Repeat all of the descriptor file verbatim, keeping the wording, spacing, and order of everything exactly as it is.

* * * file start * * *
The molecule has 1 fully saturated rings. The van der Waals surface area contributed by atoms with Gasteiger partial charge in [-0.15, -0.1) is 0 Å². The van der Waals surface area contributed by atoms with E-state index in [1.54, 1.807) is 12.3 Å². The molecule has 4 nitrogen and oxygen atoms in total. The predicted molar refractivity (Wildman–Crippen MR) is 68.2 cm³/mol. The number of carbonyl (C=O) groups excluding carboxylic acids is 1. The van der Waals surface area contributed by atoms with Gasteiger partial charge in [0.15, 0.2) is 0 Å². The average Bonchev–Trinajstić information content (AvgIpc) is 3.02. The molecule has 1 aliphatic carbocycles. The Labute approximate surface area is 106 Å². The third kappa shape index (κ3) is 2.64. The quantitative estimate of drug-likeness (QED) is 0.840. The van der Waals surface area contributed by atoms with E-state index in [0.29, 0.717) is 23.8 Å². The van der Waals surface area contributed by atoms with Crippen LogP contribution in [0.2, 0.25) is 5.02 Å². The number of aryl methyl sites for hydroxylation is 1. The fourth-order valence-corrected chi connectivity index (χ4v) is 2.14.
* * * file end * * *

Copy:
The molecule has 1 fully saturated rings. The van der Waals surface area contributed by atoms with Gasteiger partial charge in [-0.15, -0.1) is 0 Å². The van der Waals surface area contributed by atoms with E-state index in [1.54, 1.807) is 12.3 Å². The molecule has 4 nitrogen and oxygen atoms in total. The predicted molar refractivity (Wildman–Crippen MR) is 68.2 cm³/mol. The number of carbonyl (C=O) groups excluding carboxylic acids is 1. The van der Waals surface area contributed by atoms with Gasteiger partial charge in [0.15, 0.2) is 0 Å². The average Bonchev–Trinajstić information content (AvgIpc) is 3.02. The molecule has 1 aliphatic carbocycles. The Labute approximate surface area is 106 Å². The third kappa shape index (κ3) is 2.64. The quantitative estimate of drug-likeness (QED) is 0.840. The van der Waals surface area contributed by atoms with E-state index in [0.29, 0.717) is 23.8 Å². The van der Waals surface area contributed by atoms with Crippen LogP contribution in [0.2, 0.25) is 5.02 Å². The number of aryl methyl sites for hydroxylation is 1. The fourth-order valence-corrected chi connectivity index (χ4v) is 2.14.